Bob Dole's exceptional life was an example for Washington to follow
When I heard of Sen. Bob Dole's passing, I thought, "Will the greater D.C. noise machine stop the partisan nonsense for even a few days to honor one of the most remarkable leaders our nation has known?"
I was blessed with the distinction of serving as Dole's director of communications for a number of years after he left the U.S. Senate. Our friendship goes back almost a quarter-century.
I loved Bob Dole.
The reason has nothing to do with politics. There are a number of his fellow congressional colleagues, friends and staff who knew him much better than I, and hopefully they, too, will speak to his greatness as a political, legislative and national leader - as well as his Herculean effort to build the World War II Memorial.
I came to love him simply because of his empathy and generosity. I had never seen anything like it - especially for those less fortunate than he.
Without getting into his extraordinary biography, Dole had a tough childhood at times. At one point, to survive hard times, he and his family moved into the basement of their home to live on its dirt floor and rented out the upstairs. Soon after joining the Army to serve in World War II, he became a second lieutenant in the acclaimed 10th Mountain Division. As the war was winding down, Dole was almost fatally wounded in the hills of Italy while trying to rescue a fallen soldier.
Horrific wounds required more than three years of convalescence and deprived him of lifelong use of his right arm; he also lost a kidney and all feeling in his left arm.
His tough childhood and war experience forever locked his mind into a gear that kept him always looking out for those who were enduring any sort of suffering - physical, mental or financial. If he could find a way to help, he would.
Bob Dole wore his empathy on his sleeve and was never ashamed of the tears he shed for those going through the worst that life had to offer. I lost count of the times he would read or watch a news story reporting on a poor American's financial or medical crisis and would send them money or pay their bills. Sometimes he did this anonymously, or with the stipulation that they never tell anyone that he helped them.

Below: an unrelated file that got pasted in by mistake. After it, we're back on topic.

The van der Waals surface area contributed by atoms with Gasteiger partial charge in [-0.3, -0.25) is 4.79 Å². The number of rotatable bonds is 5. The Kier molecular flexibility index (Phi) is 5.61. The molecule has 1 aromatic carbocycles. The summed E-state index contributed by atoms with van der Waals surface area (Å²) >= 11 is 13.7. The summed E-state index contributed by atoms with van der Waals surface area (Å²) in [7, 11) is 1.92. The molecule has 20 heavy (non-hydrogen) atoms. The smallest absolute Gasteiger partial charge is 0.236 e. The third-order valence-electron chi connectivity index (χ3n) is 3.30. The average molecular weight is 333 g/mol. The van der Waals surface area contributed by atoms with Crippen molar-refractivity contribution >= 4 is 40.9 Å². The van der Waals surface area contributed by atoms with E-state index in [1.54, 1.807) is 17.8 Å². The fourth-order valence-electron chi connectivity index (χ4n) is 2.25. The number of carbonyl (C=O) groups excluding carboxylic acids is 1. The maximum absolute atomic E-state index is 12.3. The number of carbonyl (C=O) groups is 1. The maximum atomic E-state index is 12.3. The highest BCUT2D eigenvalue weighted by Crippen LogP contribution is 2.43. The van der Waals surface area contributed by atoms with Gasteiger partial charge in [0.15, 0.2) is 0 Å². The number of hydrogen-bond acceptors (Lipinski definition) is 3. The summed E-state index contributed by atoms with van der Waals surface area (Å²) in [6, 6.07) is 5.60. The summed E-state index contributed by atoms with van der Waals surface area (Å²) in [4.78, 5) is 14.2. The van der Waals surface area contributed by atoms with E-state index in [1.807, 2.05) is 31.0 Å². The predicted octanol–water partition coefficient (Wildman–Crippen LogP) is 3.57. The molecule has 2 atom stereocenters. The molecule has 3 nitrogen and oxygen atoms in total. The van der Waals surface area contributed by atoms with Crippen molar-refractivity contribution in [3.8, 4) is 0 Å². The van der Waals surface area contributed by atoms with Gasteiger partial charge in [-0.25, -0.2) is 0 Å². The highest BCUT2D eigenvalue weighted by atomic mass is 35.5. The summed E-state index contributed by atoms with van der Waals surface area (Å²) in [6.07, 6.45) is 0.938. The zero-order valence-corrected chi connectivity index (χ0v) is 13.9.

Because I, too, came from the "wrong side of the tracks," he and I often talked about poverty and those less fortunate. He told me that he really wouldn't want to associate with someone who had "never been scarred by life" because that person might not have a natural connection with the 99 percent of people who have experienced some sort of hardship.
Personal lives and politics aside, Dole's childhood was one reason that he held an abiding respect for what former President Clinton accomplished - including Clinton's defeat of Dole in the 1996 presidential election. Dole knew that Clinton himself went through a somewhat dysfunctional childhood and he believed that experience added to the foundation of Clinton's strengths.
Because I came to know Dole as an incredibly kind and generous person, I always hated that - because of the 1976 presidential campaign, when he was President Ford's running mate - some in the media labeled him as a "political hatchet-man." Anyone who really knew him knew that Dole was nothing of the sort. Although he could - and did - fire off tough political arguments and sometimes an ill-conceived one-liner, he almost always showed deep respect and caring for his political opponents.
Among others he admired, he spoke often of his affection for Democratic Sens. George McGovern and Daniel Patrick Moynihan, as well as former President Carter. I was with Dole the first time I met then-Sen. Joe Biden and my overriding memory of that meeting is of the two of them laughing together, enjoying each other's company and sharing a senatorial bond that few would ever know.
In our new age of poisoned, polarized social media, it might be hard for some to imagine - or worse, to accept - that Dole and Biden had a friendship that lasted a lifetime.
But for me, the enduring image of him that I will always treasure in my mind is one that literally personifies the love, emotion, generosity and caring that filled Bob Dole's heart. It happened during an event that took place three years ago this month.
On the floor of the Capitol Rotunda, as his friend and one-time political opponent, former President George H. W. Bush lay in state, Dole, then 95, struggled to his feet from his wheelchair and, with tears welling, raised his "good" arm in a final salute. The video of his heartfelt salute should be required viewing for anyone who believes that those who disagree with them are "the enemy."
There is a reason that Bob Dole became one of only eight senators to be awarded the Congressional Gold Medal. He led an exceptional life, one that became a gift or a prayer answered for so many of his fellow Americans in need.
Douglas MacKinnon, a political and communications consultant, was communications director for Sen. Bob Dole, a writer in the White House for Presidents Ronald Reagan and George H.W. Bush, and a special assistant for policy and communications at the Pentagon during the last three years of the Bush administration.